Mon. Nov 28th, 2022
The sharpened end of a support post from the Payne's Creek saltworks.  Some of the stone tools used to process fish had also been used for woodworking.

The sharpened end of a support post from the Payne’s Creek saltworks. Some of the stone tools used to process fish had also been used for woodworking.

Standing on the shore of a salty lagoon at the mouth of Belize’s Monkey River, you won’t see many signs that an ancient industry once flourished here. Today, there are only dozens of sunken clusters of wooden posts — some now overgrown with mangroves, all long buried in silt — and artifacts such as pottery and stone tools. But a thousand years ago, the community now submerged beneath the lagoon’s calm surface may have supplied salt and dried fish to a network of Mayan cities.

While airborne laser studies reveal how complex Mayan trade networks were hundreds of years ago, microscopic analysis of Mayan stone tools suggests that salt cakes and dried fish may have been among the most important commodities transported on those trade routes.

Before Etsy, there were Mayan marketplaces

A thousand years ago, the people who lived near the shores of the lagoon, during the four-month dry season — when the water in the lagoon evaporated, leaving behind a particularly salty brine — would have heated brine in clay pots over fire and drained the water. boil away until a biscuit of salt remained at the bottom of the pot. Every household here would have maintained its own salt kitchen, and many would have lived alongside their jobs (at least during the dry season) or in the nearby community of Wild Cane Cay.

This type of cottage industry was typical of Mayan working life in the late classical period. From crops to pottery, obsidian to salt, households would use what they needed and sell the rest in markets. Don’t think of that household surplus as small potatoes: a single salty kitchen, run by a single household, could have turned out six tons salt in one season.

In the modern Mayan community of Sacapulas in Guatemala, two people working in a single salt kitchen can produce 56.7 kg of salt per day. If ancient Mayan households were so prolific, one of them could produce enough salt to meet the needs of nearly 7,000 people every day. And dozens of such households settled on the banks of the Payne’s Creek lagoon. Trade networks connected those individual households to the wider Maya economy.

“Excess household products were taken to markets in major cities such as Caracol and Tikal and to markets in other communities,” wrote archaeologists Heather McKillop of Louisiana State University and Kazuo Aoyama of Ibaraki University in Japan. An image of a marketplace on a wall in Calakmul includes a salt seller, labeled with the Mayan sign for salt, and chemical analysis of a series of human remains from the inland town of Tikal suggests the individuals there consumed salt that was from the coast brought along.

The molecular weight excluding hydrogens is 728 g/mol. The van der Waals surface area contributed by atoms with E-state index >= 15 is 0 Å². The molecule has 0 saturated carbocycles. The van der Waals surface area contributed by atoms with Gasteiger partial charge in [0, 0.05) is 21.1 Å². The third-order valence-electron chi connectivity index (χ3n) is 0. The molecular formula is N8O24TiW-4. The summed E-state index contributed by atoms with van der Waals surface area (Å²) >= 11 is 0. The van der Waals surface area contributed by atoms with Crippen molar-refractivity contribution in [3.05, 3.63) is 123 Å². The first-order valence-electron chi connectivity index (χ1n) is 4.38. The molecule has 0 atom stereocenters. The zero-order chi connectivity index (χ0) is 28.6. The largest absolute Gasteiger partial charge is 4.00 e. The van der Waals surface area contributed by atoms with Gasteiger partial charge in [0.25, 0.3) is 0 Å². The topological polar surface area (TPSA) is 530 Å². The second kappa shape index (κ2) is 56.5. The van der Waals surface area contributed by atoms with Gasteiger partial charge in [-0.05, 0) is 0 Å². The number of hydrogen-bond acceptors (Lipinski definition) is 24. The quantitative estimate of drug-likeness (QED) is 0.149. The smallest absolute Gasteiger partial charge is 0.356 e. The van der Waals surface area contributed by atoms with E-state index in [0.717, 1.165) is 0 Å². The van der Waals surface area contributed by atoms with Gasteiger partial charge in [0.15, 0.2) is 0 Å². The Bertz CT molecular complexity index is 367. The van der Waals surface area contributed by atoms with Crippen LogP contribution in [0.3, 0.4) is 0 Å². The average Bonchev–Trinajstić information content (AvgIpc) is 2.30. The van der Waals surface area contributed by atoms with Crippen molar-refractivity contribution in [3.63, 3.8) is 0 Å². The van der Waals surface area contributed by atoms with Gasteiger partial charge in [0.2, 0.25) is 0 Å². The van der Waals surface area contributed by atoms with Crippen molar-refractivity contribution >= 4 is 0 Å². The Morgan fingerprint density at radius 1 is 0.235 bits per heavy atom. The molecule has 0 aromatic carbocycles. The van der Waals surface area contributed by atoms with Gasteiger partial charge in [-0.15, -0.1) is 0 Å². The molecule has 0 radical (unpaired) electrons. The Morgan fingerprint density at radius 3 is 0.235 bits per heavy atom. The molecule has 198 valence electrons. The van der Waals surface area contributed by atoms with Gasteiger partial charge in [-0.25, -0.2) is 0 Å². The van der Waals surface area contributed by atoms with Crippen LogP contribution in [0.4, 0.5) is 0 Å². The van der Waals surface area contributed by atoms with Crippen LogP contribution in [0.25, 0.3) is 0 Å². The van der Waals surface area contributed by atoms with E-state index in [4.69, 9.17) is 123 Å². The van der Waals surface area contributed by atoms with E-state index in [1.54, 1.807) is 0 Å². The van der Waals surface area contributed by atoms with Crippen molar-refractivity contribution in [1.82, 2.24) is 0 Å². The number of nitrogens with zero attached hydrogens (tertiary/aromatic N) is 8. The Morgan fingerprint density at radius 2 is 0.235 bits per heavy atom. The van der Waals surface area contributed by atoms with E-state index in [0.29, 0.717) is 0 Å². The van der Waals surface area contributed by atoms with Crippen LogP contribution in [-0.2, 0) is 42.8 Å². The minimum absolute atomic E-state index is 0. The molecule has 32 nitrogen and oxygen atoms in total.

Not exactly fresh, local seafood?

A closer look at stone tools from underwater sites at Payne’s Creek suggests that these household salt kitchens also produced salted fish and meat for transport to marketplaces in inland towns. McKillop and Aoyama examined the edges of 20 chert knives from the spot under a microscope. On 16 of the tools, the microscopic grooves and polishing of the stone matched the types of wear caused by cutting fish or meat.

Six others had wear that suggested the tool had been used to scrape hides, which could be mammals, reptiles or fish. That suggests that people in Payne’s Creek have salted fish in addition to producing salt. Like the salt cakes, dried fish would likely have been both a household necessity and a valuable commodity.

Further inland in southern Belize, a town called Lubaantan was thriving around the same time as Wild Cane Cay and the salt mines at Payne’s Creek. Archaeologists have unearthed animal remains there — both discarded meals and ritual objects — and 39 percent of those remains are marine fish such as jack, grouper and snook, which still swim in the waters off Payne’s Creek.

Most of the pottery in Payne’s Creek that was not used for salt cooking is in the same style as that of Lubaantan. That combination suggests that people from the coast traded fish with people at Lubaantan, perhaps in exchange for pottery and other goods. A canoe and wooden paddles found at Wild Cane Cay suggest that traders may have traveled up the river to Lubaantan.

Fish bones have also cropped up in middens and as ritual objects in other inland Maya cities, suggesting a strong link between coastal and inland markets. If McKillop and Aoyama are right, the Maya join a long list of civilizations that depended on the salt fish trade to provide a sustainable, high-calorie food source in times of famine. Dried fish was an important commodity in medieval Europe, where it helped build the Vikings’ extensive trade network, as well as in Imperial China, the Philippines, and ancient Rome.

PNAS2018. DOI: 10.1073/pnas.1803639115 (About DOIs).

By akfire1

Leave a Reply

Your email address will not be published.